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Class Act: Burnaby school board recognizes academic upper crust

The Burnaby school board recognized the top 2018 grad from each of its high schools at a board meeting last month.

The Burnaby school board recognized the top 2018 grad from each of its high schools at a board meeting last month.

The Governor General’s Academic Medal for secondary schools is awarded to the grad with the highest average mark for all of his or her grade 11 and 12 courses.

For 2017/18, those students were Alpha’s Paniz Najjarrezaparast, Burnaby Central’s Andy Hwang and Cariboo Hill’s Rickesh Mysuria, who are all studying at SFU this year; Burnaby Mountain’s Jessica Zhan, Byrne Creek’s Amarpreet Powar and Moscrop’s Alice Wang, who are all at UBC; Burnaby South’s Carol Zhang who is in Ontario at the University of Waterloo; and Burnaby North’s William Shen, who has decided to study at Harvard.

School pride

Moscrop Secondary was the second school in the Burnaby school district to get a rainbow crosswalk to celebrate LGBTQ inclusion.

Moscrop, rainbow crosswalk
A rainbow crosswalk was installed at Moscrop Secondary School recently to celebrate diversity and inclusion.

The school board voted unanimously last month to approve the project, which was paid for with school funds and installed on district property between the school’s visitor parking lot and front entrance. The crosswalk was in place within days of being approved.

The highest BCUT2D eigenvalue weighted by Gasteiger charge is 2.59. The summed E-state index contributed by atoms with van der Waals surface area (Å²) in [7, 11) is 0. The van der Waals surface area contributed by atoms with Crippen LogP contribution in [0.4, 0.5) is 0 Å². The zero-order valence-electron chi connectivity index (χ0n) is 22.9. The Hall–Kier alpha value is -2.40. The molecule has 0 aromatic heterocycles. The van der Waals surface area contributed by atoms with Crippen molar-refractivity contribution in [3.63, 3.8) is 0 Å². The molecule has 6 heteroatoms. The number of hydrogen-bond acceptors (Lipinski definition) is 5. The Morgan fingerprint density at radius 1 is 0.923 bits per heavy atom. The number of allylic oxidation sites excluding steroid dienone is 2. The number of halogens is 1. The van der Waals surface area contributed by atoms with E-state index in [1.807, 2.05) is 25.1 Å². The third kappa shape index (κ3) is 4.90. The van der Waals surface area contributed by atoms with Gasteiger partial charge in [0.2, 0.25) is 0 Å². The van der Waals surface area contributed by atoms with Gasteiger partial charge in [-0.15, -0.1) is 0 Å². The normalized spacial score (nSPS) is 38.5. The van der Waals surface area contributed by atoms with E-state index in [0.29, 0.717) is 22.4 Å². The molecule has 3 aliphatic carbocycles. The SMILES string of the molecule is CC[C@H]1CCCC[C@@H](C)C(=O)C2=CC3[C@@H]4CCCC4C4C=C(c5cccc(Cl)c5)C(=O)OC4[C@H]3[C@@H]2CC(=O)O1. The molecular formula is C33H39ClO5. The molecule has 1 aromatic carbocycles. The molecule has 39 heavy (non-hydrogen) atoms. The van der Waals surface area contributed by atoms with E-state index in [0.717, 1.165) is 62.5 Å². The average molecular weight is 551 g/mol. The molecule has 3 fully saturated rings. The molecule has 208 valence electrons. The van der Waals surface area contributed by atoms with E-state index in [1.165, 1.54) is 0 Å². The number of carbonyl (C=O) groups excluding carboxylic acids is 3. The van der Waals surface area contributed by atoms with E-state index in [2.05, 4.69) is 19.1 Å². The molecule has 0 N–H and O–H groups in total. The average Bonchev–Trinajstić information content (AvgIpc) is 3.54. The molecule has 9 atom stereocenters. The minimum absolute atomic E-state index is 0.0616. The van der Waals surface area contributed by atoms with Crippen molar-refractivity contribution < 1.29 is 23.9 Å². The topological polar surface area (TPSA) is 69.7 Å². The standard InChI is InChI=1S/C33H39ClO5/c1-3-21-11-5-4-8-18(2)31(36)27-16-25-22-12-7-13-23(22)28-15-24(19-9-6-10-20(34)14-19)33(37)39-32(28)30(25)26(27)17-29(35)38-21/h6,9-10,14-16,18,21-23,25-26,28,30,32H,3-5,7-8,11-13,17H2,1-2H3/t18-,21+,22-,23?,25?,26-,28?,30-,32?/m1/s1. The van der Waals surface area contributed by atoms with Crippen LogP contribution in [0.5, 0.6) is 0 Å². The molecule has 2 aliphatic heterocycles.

The district’s first rainbow crosswalk was put in this summer in front of Burnaby Mountain Secondary.

“It's symbolic of the school's commitment to ensuring that this is a safe space," Burnaby Mountain social studies teacher Jyoti Panesar told the NOW.

Literacy honours

The Burnaby school district has earned a Literacy for Life Innovation Award honourable mention and $5,000 for a new approach to teaching adults new to Canada English.

The district’s Language Instruction for Newcomers to Canada (LINC) program offers free English classes for recent immigrants.

In Burnaby in 2017/18, more than 700 people were enrolled in the program, which is funded by Immigration, Refugees and Citizenship Canada and run by the district’s community and continuing education department. 

The local program was recognized for its blended teaching model, which includes both classroom instruction and online learning, to accommodate parents juggling work, childcare and other school commitments.

The model has also opened up space for childminding for parents attending LINC classes.